Posted by Tucker Accounting Services LLC

Nanny Taxes: A Complete Guide

Nanny Taxes: A Complete Guide

Most families are not tax professionals. So when the time comes to hire a nanny, especially if it's your first time, knowing all the details and IRS requirements and your status can be confusing and overwhelming. To make this process easier, we'll take a look at everything you need to know about payroll taxes or nanny taxes, as they're commonly referred to.

What are the nanny taxes?

A Nanny tax is a combination of federal and state tax requirements outlined in IRS 926 that families must administer when hiring a maid, such as a senior caregiver, nanny, or personal assistant. The costs include:

  • Withheld taxes from employees: Social Security and Medicare Taxes (FICA) and state and federal income taxes.

  • Taxes paid by the employer:  health insurance and social security taxes and federal and state unemployment insurance.

For the fiscal year 2021, nanny taxes come into play when a family pays a domestic worker $2,300 or more in a calendar year (or $ 1,000 or more in a quarter for insurance taxes unemployment).

Your obligations vary depending on where you live. Not all states have an income tax, while others require that additional taxes be withheld by your employee, paid by your employer, or both. 

What qualifies one as a household employee?

According to the IRS, a domestic worker is an employee if you control the work that is done and the way it is done. Usually, this means that the employee will come to your house on your terms and follow your rules. It doesn't matter if you work full or part-time or hired the worker through an online platform; they are still considered a taxable domestic worker if you pay more than $ 2,300 per calendar year. Families mistakenly classify their nanny as an independent contractor by providing a 1099 tax return form may be charged with tax evasion.

How to pay nanny taxes

There are four main actions that families should take care of:

Obtain Tax ID Numbers: Federal and state tax ID numbers are required to record your nanny's taxes. You can obtain the Federal Employer Identification Number (FEIN) from the IRS and use that number to obtain your state identification number from the relevant tax agency in your state.

Calculate and Track Salary: You need to accurately calculate the gross salary, deductions, and employer taxes for each pay period. 

Submit tax returns throughout the year: In general, you will be required to file state income tax returns quarterly. Some states require monthly or annual deposits, so check the details for your region to be sure. You also have to send 1040 estimated payments to the IRS four times a year.

Complete the year-end tax forms: You must provide your nanny with a W-2 form before the end of January of each year so that they can use it to complete their tax return.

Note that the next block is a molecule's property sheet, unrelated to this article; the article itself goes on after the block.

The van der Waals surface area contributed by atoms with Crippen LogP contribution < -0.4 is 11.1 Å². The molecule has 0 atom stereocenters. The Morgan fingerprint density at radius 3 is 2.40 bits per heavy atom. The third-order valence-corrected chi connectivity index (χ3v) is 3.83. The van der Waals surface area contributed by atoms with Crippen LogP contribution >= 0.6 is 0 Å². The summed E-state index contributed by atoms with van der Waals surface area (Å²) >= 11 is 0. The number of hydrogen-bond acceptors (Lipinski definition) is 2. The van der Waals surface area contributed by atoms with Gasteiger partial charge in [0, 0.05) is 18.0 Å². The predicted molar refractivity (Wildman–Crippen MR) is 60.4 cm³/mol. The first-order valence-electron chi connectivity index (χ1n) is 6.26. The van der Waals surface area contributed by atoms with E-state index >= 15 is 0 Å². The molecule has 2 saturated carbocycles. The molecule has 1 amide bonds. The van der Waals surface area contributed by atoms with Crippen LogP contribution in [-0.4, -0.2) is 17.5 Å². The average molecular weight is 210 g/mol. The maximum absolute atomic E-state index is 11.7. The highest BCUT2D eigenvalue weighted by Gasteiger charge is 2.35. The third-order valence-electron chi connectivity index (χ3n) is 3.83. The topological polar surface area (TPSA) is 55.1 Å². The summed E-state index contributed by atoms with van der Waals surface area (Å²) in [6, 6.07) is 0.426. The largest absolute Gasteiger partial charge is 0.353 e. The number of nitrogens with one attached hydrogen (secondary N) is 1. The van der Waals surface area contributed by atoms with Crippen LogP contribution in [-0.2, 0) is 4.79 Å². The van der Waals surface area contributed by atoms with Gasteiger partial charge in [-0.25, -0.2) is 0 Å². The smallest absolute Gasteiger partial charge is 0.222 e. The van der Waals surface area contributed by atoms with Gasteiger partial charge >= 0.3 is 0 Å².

The social security administration asks you to send form W-3 and copy A of form W-2. This lets them know that you have successfully withheld the FICA fee from your nanny and that you have paid the FICA fee throughout the year.

You must prepare Schedule H and submit it with your federal income tax return.

Your state may also require an annual reconciliation form summarizing the income taxes you withheld from your nanny.

What should be the contribution of household employees?

Before a nanny can start working for a family, they need to provide three things:

  • A completed federal W-4 and the appropriate state withholding tax form (if you live in a state income tax).

  • A completed Form I-9 with the appropriate identification documents.

  • A social security number or ITIN.

What are the advantages of paying nanny fees?

Families and nannies benefit from an adequate tax refund. Employers may be eligible for tax incentives to offset the cost of health care taxes and may be less concerned if the IRS or the state controls them. Nannies also gain this peace of mind; plus, it is easier to enjoy short and long term benefits, such as:

  • A verifiable work history is required to obtain auto and residential mortgages.

  • Reduction of health costs thanks to the subsidies provided by the law on accessible health.

  • Retirement income and Medicare retirement coverage.

  • Unemployment benefits if you lose your job through no fault of your own.

Filing Nanny Tax: How much work will it cost?

The IRS estimates that the average family can expect to spend between 50 – 55 hours a year to properly manage the nanny's tax process. This includes all of the tax requirements listed above and managing employee salaries, and responding to notifications sent by the IRS and state tax agencies.



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